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Getting to know the Australian Shepherd

The Australian Shepherd (also known as an Aussie) is an enthusiastic, intelligent breed loves to work. A herder by nature, this dog will herd humans, livestock and other pets in the household. This exuberant dog thrives when given a sense of purpose.

The Australian Shepherd’s History and Characteristics

The Australian Shepherd breed, as we know it today, originated in the US and was recognized by the American Kennel Club (AKC) in 1991. It is also known by other names including: Pastor Dog, Spanish Shepherd and Bob-tail. This high-energy medium-sized dog can weigh up to seventy pounds (males) and fifty-five pounds (females) and have a life expectancy of up to fifteen years. It ranks sixteenth in popularity, according to the AKC.

The Australian Shepherd is:

  • Work-oriented
  • Exuberant
  • Highly intelligent
  • Extremely active
  • Good with children and other dogs (with supervision)
  • Requires occasional grooming, and is a seasonal shedder
  • Independent

An Australian Shepherd has a dominant personality and will want to be the alpha: Ask yourself, “Are you prepared to fill that role?” An Aussie will want to please his owner, but his strong drive and work ethic will be difficult to overcome by an owner who is a pushover. An Aussie can “out-think” a novice to the breed and in some cases, may be too much for many owners to handle.

As the pet parent to an Aussie you need to be willing to commit to the enrichment and training of your Aussie well into his adulthood. So, be prepared to train this intelligent dog and be the leader of the pack.

Dog breed profile: Getting to know the Australian Shepherd

Life with an Australian Shepherd

Here’s what you need to know before you give your heart to an Australian Shepherd:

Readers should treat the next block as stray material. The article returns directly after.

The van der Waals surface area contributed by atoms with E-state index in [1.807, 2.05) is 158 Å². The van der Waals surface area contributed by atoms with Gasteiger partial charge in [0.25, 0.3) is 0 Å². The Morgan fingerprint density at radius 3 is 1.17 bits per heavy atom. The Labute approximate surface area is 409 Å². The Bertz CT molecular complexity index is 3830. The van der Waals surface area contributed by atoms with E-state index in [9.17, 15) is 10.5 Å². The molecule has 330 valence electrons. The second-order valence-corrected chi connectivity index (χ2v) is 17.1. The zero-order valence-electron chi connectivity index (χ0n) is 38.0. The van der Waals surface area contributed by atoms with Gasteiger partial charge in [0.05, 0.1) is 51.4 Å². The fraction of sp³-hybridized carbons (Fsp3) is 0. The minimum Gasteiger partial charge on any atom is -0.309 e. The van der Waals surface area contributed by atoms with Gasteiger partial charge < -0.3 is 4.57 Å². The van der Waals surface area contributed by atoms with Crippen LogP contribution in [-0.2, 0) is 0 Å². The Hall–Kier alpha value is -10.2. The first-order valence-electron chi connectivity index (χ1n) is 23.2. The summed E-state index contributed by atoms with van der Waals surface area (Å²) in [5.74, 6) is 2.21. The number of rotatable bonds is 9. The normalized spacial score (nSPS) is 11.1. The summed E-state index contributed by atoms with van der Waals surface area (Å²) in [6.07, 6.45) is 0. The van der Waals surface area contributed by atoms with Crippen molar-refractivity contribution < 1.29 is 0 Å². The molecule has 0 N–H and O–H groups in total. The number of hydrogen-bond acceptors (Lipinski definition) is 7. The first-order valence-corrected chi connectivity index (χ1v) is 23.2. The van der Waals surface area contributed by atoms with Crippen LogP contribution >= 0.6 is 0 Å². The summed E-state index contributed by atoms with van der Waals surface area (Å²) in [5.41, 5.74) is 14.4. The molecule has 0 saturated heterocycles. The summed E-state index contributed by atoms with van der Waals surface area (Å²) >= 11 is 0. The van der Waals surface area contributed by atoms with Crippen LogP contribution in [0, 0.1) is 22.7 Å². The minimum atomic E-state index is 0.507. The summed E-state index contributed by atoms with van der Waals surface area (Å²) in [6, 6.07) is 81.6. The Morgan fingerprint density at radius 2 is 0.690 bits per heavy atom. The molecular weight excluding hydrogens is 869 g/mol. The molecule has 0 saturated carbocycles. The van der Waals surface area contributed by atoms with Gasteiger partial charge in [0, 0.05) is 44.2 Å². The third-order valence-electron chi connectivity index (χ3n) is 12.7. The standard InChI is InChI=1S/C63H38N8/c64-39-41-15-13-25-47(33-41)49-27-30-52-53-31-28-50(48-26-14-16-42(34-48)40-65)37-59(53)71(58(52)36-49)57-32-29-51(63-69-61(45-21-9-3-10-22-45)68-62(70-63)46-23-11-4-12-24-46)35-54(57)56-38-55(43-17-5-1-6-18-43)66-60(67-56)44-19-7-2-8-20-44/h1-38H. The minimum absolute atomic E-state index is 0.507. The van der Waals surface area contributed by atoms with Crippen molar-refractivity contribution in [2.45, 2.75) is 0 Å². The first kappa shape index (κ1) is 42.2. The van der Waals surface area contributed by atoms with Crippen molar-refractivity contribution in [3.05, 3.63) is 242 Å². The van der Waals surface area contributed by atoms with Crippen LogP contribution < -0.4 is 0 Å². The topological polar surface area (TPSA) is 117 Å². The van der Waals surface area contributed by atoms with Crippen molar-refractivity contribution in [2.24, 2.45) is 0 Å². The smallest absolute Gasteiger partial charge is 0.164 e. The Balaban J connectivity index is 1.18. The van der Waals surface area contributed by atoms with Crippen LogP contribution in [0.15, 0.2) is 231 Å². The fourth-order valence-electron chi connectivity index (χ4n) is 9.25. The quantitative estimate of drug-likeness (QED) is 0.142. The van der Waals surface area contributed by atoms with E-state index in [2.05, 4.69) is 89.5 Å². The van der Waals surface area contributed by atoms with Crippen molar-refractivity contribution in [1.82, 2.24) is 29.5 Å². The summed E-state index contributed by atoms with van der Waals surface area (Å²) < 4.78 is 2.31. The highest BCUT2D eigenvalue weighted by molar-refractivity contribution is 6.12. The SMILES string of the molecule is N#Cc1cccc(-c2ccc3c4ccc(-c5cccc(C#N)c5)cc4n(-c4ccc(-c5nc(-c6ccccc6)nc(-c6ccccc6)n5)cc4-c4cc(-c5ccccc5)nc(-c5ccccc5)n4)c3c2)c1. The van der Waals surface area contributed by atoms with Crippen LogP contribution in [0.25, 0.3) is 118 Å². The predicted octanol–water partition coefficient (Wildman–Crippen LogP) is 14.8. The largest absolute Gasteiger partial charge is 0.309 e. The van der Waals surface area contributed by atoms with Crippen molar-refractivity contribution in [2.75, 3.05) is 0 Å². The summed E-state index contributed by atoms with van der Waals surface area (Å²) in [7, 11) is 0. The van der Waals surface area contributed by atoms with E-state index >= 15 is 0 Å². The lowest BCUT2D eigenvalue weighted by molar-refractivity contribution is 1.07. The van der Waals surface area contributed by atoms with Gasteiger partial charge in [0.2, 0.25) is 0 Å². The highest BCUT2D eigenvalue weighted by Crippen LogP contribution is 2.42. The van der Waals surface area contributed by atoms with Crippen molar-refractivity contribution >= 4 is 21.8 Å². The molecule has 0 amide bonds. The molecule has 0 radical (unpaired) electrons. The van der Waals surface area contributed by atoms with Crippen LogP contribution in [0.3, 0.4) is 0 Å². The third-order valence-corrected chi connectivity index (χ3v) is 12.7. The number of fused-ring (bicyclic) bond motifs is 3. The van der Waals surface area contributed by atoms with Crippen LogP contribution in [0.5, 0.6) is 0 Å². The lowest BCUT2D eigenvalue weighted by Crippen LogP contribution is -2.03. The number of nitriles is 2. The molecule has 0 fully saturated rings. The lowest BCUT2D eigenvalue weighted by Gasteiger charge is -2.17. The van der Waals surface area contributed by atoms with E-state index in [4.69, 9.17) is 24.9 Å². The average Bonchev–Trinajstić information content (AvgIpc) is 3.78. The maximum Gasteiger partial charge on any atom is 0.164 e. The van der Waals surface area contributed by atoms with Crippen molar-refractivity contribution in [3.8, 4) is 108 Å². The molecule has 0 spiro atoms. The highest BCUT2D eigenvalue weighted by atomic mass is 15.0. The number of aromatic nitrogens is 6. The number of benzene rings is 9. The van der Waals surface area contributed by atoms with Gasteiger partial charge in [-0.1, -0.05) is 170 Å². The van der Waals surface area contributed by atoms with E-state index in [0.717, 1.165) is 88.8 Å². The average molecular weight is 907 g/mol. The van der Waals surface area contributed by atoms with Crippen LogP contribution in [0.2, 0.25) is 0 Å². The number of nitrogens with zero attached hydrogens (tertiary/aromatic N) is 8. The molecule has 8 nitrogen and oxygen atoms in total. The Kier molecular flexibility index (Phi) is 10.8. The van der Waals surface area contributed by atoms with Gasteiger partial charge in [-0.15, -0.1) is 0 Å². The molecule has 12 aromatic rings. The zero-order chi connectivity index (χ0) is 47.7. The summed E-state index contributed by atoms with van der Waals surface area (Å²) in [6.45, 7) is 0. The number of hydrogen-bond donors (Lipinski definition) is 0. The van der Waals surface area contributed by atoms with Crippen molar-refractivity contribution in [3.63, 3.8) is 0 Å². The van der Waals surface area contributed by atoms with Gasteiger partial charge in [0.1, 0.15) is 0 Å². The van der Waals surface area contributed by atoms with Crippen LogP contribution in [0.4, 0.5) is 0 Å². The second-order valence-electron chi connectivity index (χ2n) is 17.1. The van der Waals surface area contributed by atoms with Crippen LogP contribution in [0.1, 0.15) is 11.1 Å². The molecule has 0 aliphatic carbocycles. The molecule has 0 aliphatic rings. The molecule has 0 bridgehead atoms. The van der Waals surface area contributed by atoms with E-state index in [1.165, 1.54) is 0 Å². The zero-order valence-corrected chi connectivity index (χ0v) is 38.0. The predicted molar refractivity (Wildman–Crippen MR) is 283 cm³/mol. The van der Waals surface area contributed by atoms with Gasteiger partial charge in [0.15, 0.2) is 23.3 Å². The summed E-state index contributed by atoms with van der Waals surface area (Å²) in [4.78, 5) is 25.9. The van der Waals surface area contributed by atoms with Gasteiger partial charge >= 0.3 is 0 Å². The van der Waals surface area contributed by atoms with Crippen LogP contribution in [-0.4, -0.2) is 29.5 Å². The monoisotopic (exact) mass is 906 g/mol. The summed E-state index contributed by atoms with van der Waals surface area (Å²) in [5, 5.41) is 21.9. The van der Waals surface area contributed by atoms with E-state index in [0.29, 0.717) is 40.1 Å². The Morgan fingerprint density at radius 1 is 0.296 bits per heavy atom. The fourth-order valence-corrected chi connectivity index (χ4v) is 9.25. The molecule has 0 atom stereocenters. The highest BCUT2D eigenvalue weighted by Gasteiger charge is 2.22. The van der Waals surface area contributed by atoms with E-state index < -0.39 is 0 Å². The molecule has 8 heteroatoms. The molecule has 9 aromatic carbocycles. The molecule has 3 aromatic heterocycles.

Get up and get moving. When you are the pet parent to an Australian Shepherd, you need to be as active and dedicated to completing “chores” as this pup is. Being “unemployed” will not sit well with him. Whether it’s playing fetch or herding, this active breed will keep you on your toes.

An agility master. If you’ve been looking for a dog you can train to run agility courses, the Australian Shepherd is ideal.

Note: If you like to spend weeknights and weekends lounging on the couch watching television and reading a book, then you are not the ideal match. if boredom sets in, he may develop destructive behaviors or turn into a chronic barker.

Playing well with others is part of this intelligent breed’s charm. Even though he gets along with children, be advised he may attempt to “herd” them. Smaller children may be knocked over by your Aussie’s enthusiasm. Also, your Aussie may get along with other dogs, if properly supervised—especially if he is well trained or raised around other dogs.

If you’re looking for a constant companion, this is the breed for you. Known as “Velcro Dogs,” Aussies may form an almost fanatical attachment to their family. This can lead to his mistrust of, and misbehavior toward, strangers. It’s important to properly socialize your Aussie as a puppy and to keep introducing him to others outside his immediate family. This breed can become very territorial and this behavior could lead to aggression or shyness, and that could lead to your beloved dog biting someone.

Clean house be gone. The Aussie has a beautiful, thick coat you will need to brush regularly to remove any debris and to prevent his fur from matting. The Aussie is a seasonal shedder, so there are certain times of the year when you will be busier running the vacuum cleaner to eliminate hair from your clothes, furniture and carpets.

Know that even though the Aussie sheds his entire coat seasonally, he will still shed year-round. If you love wearing dark-colored clothes and not wearing dog hair as an accessory, and if you love a spotlessly clean house, you may want to rethink the Aussie!

Understand The Dog Breed (And Yourself)

An Aussie is not what lovers of the breed would consider a “starter dog.” They are enthusiastic and their boundless energy can be overwhelming. They may not do well if they’re left to their own devices for hours at a time. Know your personality, talk with a reputable breeder (or an owner), and plan to attend training classes designed to let you and this affectionate breed live happily together.

Robbi Hess, award-winning author, is multi-petual: She shares her home with two Devon Rex kittens, three adult rescue cats, a mini poodle, a Goldendoodle, three lizards and two ferrets. When not caring for her pets, she is an editor, speaker, time management and productivity guru, content creator, social media manager and blogger. She writes at All Words MatterMy Divas Dish, and is the story editor and chief cat herder at Positively Woof.

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